Nephew Wins High Court Battle with Animal Charities
Seven animal charities who were beneficiaries of an estate have lost a High Court battle with the deceased’s nephew.
June Fairbrother died in April 2011. She had made a Will in 1998, leaving her home, valued at £350,000 to charities.
Ms Fairbrother’s nephew, Kenneth King, moved in with his aunt during her final years to care for her and he argued, successfully, that she had gifted the property to him shortly before her death to enable him to remain there and care for her cats and dogs.
Mr King relied on an unusual legal doctrine called ‘donatio mortis causa’ which is a gift made in contemplation of death. The gift only takes effect on death and there must be a delivery of the gift or something representing the gift which is accepted by the recipient of the gift. In this case, Mr King stated that his aunt had handed him the title deeds and said the house would be “yours when I go”.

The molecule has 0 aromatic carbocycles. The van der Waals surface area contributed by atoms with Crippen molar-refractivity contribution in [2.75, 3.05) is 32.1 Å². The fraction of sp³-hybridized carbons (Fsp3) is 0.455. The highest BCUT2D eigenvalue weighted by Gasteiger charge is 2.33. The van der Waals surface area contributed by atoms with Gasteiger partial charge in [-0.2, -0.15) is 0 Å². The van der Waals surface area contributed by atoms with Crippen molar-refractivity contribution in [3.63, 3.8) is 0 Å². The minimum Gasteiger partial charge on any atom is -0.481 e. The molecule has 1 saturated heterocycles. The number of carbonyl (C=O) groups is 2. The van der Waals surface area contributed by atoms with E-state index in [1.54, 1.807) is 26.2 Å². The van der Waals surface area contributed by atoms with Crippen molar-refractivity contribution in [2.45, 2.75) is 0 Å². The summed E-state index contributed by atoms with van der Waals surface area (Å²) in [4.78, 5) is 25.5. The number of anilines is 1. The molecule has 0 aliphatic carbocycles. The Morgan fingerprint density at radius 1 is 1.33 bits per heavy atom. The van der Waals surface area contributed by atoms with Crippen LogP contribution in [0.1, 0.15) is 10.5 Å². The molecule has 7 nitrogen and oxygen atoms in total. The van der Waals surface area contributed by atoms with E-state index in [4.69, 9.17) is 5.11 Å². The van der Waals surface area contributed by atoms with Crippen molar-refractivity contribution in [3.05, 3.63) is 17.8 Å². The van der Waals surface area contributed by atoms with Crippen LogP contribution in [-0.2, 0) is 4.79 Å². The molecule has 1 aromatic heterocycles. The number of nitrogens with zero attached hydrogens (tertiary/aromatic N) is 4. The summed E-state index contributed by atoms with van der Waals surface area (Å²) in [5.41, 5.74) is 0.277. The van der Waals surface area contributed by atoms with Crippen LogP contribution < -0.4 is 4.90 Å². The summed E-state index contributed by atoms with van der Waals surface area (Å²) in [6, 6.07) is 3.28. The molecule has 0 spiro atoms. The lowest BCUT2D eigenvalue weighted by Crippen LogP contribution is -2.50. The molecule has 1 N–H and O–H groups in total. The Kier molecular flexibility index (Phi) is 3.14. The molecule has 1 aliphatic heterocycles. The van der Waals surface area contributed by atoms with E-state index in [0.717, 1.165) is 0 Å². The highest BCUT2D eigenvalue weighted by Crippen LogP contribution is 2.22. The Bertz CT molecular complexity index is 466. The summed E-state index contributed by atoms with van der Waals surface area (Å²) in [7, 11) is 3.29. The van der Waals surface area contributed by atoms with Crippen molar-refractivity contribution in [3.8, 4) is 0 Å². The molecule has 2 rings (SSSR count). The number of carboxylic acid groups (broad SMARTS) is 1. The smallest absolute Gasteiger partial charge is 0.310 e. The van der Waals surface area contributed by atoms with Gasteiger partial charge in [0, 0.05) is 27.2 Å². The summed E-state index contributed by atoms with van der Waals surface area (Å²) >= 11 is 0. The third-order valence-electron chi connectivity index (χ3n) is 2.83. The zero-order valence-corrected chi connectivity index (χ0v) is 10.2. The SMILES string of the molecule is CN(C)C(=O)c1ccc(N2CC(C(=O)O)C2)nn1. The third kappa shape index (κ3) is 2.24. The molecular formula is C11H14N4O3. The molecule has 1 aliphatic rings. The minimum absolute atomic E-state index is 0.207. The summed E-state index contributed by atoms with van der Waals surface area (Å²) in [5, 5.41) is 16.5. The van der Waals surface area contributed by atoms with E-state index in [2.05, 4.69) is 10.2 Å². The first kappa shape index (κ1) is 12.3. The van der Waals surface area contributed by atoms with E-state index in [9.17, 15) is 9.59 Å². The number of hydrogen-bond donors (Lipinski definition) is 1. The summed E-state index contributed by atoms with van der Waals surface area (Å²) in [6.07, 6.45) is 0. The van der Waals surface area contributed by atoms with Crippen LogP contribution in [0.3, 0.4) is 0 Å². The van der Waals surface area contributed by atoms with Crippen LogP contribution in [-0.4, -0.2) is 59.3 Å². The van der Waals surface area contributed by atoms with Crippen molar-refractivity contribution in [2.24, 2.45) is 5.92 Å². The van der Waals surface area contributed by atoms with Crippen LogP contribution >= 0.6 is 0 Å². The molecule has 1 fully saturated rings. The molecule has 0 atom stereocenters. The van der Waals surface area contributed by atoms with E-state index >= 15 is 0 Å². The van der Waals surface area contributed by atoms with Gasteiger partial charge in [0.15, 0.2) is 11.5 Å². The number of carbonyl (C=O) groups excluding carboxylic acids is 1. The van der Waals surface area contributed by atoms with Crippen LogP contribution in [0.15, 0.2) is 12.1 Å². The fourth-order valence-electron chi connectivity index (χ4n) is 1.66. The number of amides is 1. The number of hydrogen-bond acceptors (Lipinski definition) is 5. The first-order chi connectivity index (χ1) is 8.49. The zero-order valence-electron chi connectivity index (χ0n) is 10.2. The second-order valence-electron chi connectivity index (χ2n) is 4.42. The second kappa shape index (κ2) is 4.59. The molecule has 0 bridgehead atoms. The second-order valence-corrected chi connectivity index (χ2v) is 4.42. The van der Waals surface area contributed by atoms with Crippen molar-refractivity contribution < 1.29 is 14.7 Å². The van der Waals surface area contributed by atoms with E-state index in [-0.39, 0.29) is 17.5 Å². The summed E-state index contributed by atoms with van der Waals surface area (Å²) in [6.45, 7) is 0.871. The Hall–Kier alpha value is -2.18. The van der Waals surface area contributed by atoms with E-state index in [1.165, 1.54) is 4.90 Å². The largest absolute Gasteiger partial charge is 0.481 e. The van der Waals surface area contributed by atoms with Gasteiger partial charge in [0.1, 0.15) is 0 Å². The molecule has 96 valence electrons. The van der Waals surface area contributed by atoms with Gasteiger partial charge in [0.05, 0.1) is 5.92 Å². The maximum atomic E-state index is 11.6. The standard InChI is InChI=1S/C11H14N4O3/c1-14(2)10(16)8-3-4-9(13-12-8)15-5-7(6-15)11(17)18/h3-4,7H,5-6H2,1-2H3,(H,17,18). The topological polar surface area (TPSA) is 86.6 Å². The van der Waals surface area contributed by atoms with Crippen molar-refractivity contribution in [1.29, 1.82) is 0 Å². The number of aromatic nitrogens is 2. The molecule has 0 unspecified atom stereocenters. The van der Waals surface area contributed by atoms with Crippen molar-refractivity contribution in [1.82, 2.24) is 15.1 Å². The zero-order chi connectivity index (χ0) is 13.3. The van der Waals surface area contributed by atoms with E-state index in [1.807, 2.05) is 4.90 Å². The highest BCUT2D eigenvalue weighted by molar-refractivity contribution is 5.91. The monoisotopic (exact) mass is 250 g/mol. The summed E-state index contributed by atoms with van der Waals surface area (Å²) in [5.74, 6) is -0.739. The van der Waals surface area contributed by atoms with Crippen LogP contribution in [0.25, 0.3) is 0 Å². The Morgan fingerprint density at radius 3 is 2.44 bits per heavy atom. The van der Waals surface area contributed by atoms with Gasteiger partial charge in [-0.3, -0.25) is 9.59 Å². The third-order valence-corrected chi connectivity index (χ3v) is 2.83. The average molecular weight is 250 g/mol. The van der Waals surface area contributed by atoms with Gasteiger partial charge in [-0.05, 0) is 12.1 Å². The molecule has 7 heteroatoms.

The deceased had signed documents which although not valid wills, had left the property to Mr King. The judge decided that this was ‘powerful and corroborative evidence’ that her intentions had changed from what was set out in her last valid Will.
Lawyers representing the charities argued that Mr King was unreliable; he had twice been made bankrupt and had been jailed for acting as a company director when disqualified. They alleged his argument was “too convenient by far”.
It is thought that the animal charities are considering appealing this decision.
Disputes such as this, which commonly involve estates being left to charities, are not unusual. Ridley & Hall have an expert contentious probate department who can offer specialist legal advice in inheritance disputes.